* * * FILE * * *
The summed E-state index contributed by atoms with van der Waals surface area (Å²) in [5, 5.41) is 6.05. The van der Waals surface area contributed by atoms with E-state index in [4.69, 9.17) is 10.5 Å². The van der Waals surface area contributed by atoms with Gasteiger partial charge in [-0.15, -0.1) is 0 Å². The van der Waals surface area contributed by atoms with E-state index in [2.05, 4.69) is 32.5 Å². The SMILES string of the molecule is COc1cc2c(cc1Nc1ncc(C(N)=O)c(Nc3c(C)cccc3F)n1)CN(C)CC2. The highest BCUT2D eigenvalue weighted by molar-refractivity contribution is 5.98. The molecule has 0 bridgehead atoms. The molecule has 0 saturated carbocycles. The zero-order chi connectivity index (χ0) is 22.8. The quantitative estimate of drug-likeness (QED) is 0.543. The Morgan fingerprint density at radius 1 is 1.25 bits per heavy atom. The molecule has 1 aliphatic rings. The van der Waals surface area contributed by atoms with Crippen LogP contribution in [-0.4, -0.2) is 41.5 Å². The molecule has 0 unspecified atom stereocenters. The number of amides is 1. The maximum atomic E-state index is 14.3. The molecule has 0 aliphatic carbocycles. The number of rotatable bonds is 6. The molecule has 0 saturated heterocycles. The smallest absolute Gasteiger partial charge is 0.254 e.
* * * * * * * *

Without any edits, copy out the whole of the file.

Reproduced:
The summed E-state index contributed by atoms with van der Waals surface area (Å²) in [5, 5.41) is 6.05. The van der Waals surface area contributed by atoms with E-state index in [4.69, 9.17) is 10.5 Å². The van der Waals surface area contributed by atoms with Gasteiger partial charge in [-0.15, -0.1) is 0 Å². The van der Waals surface area contributed by atoms with E-state index in [2.05, 4.69) is 32.5 Å². The SMILES string of the molecule is COc1cc2c(cc1Nc1ncc(C(N)=O)c(Nc3c(C)cccc3F)n1)CN(C)CC2. The highest BCUT2D eigenvalue weighted by molar-refractivity contribution is 5.98. The molecule has 0 bridgehead atoms. The molecule has 0 saturated carbocycles. The zero-order chi connectivity index (χ0) is 22.8. The quantitative estimate of drug-likeness (QED) is 0.543. The Morgan fingerprint density at radius 1 is 1.25 bits per heavy atom. The molecule has 1 aliphatic rings. The van der Waals surface area contributed by atoms with Crippen LogP contribution in [-0.4, -0.2) is 41.5 Å². The molecule has 0 unspecified atom stereocenters. The number of amides is 1. The maximum atomic E-state index is 14.3. The molecule has 0 aliphatic carbocycles. The number of rotatable bonds is 6. The molecule has 0 saturated heterocycles. The smallest absolute Gasteiger partial charge is 0.254 e.